But now it’s been perverted and twisted and turned upside down.  I guess I would have to say that copyright law is actually, in fact, not helping most artists.  And they need to realize that they have to be in favor of liberty.  We have to be whole human beings.  I’m a patent attorney.  If I succeed in abolishing the patent system, I can’t make money being a patent attorney.  I’m happy to pay that price because it’s the right thing to do.  If I’m a drug attorney and I make money defending my libertarian clients from going to prison, being thrown in a cage because they were ingesting cocaine or marijuana, I want the drug war to be abolished.  I want my job and my career to go away.


TATIANA MOROZ: Do you think there’s a lot of people like that though?  Do you think that that exists?  I mean how many lawyers are there out there?  Because people are like, are lawyers are scum-suckers.  And in a way, you’ve got to wonder how is the system ever going to change because there’s a lot of people that are sculpting the system, that are benefitting?  I applaud you for putting principle over your pocketbook, but I mean how do you – do you think other lawyers are like that, or what do you think is the principle?  So then how do you fix that?  Isn’t that bad news bears?


STEPHAN KINSELLA: Well, it’s just like my point earlier that if you have a bad law, people will take advantage of it, and also people will profit off of it by specializing it and perpetuating it, just like the teacher’s unions are going to favor public schools, just like mailmen working for the US Post Office are going to say the post office is a great thing.  They have a vested interest in being dishonest even and pushing their interest, so that’s not going to change.  So this is why I’m a Bitcoiner.  I actually think Bitcoin is our greatest hope for liberty, and that’s just one subset of technology.


I think technology and prosperity and Bitcoin as a subset of that is our greatest chance for liberty.  So technology has already eviscerated copyright law and made it very difficult to enforce.


My hope is that patent law will suffer the same fate as 3D printing matures.  Now, I don’t think it’s going to be tomorrow.  This may take 50 years, 20 years, 30 years before 3D printing is advanced enough to where everyone has a very sophisticated 3D printer in their house.  They can download an encrypted file for any object on the dark web because information can be protected, and they can use that information to print a device that’s patented.  So I think hopefully 3D printing will allow us to evade and undermine patent law just like encryption and the internet has helped us to evade and is undermining copyright law.  So I don’t wait for the profession to change or the politicians to change or even the voters who are ignorant of all this and have been bamboozled by the propaganda about it.  I don’t think there’s any hope that that’s going to change.  I don’t speak the truth in the vain hope that I’m going to persuade my fellow patent lawyers.  It’s just because you asked the question and I answer it honestly.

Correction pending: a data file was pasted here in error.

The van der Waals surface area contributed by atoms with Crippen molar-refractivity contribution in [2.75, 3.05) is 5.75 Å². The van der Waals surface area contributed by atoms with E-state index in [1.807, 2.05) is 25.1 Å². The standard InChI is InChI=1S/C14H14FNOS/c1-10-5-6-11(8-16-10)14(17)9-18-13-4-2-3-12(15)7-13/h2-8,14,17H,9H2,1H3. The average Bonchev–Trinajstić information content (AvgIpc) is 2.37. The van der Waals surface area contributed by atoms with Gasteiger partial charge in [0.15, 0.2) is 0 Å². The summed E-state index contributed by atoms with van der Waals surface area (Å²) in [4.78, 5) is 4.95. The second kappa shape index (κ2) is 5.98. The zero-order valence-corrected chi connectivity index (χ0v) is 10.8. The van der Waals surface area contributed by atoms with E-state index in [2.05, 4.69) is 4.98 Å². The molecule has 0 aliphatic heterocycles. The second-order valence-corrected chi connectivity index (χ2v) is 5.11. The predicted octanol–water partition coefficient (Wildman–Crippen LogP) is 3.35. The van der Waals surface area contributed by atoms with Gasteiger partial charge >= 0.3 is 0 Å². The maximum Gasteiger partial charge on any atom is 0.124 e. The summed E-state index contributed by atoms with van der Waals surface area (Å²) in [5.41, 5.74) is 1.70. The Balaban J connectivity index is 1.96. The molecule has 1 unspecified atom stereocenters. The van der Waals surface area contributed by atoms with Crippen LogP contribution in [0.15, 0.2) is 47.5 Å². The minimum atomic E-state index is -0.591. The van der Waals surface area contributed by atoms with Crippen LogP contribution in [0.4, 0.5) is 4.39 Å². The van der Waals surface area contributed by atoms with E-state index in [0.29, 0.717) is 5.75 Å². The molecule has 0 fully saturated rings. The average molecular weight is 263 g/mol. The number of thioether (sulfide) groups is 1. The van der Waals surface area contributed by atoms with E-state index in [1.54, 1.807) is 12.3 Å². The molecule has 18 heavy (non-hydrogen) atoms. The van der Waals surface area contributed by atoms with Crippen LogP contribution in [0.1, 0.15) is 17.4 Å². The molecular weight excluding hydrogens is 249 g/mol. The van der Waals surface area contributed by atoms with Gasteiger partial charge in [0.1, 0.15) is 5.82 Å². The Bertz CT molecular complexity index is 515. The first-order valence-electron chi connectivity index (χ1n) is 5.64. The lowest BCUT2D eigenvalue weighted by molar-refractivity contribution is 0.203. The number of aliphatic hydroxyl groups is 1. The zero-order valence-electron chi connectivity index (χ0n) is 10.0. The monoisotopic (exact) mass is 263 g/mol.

TATIANA MOROZ: Okay, well, I mean that’s a good, encouraging point that there is going to be a lot of innovation that can’t be controlled.  I wonder how successful governments will be using some of these threats to say, oh, well, no.  Sorry, got to shut down freedom of speech, and it always kind of makes me think about the different ways that speech exists.  I could say I want to tweet as much as I want, but there’s also things like the Ghost Gunner or whatever, and are you allowed to print the plans to make a gun like that.  Do you think that – is there even an – like if I was the government, I wouldn’t want people to print a Ghost Gunner or any kind of fake gun.  Obviously – well, I guess it’s a real gun.  But guns are what they take away right before they take away more of people’s freedom.  Do you think that there is an incentive to have that right upheld by the overlords?


STEPHAN KINSELLA: The guns are a good example.  So 3D printers are also going to make it difficult for the government to restrict gun freedom, which is also important.  I think they’re going to try to stop it, but that’s like trying to enforce copyright in a world where copying is easy.  I think once the technological genie is out of the bag, it becomes impossible for the government to stop it.  Some have argued that the government will shut down Bitcoin when it becomes obvious to them that it’s a threat.  But I think the way Bitcoin is designed, the only way to shut down Bitcoin would be to shut down the whole internet.


TATIANA MOROZ: They would have shut it down by now I think if they wanted to.  I mean they’re not that stupid.  They would have figured – somebody would have figured out by now, okay, this could really threaten us.  Let’s shut it down.  But no, I mean that’s why they have Bitcoin obituaries, right?


STEPHAN KINSELLA: Exactly, 330-something of them.  My Bitcoin socks say that.


TATIANA MOROZ: And counting. There’s always another chance for Bitcoin to die, maybe not today, maybe tomorrow.  Any time.  And then you buy the dip.


STEPHAN KINSELLA: So – but look back on the original thing.  Look for Craig Wright and his cronies to trumpet this as a victory, proving that he is Satoshi as part of their sales pitch to get people to invest in them or to take them – give them some credibility or to switch to the BSB chain for some reason.  I think that’s what they’re going to do.  They’re going to dishonestly depict – portray this default judgment as an endorsement of the claim that he is Satoshi by a government court, which is just not true.  It’s a complete lie.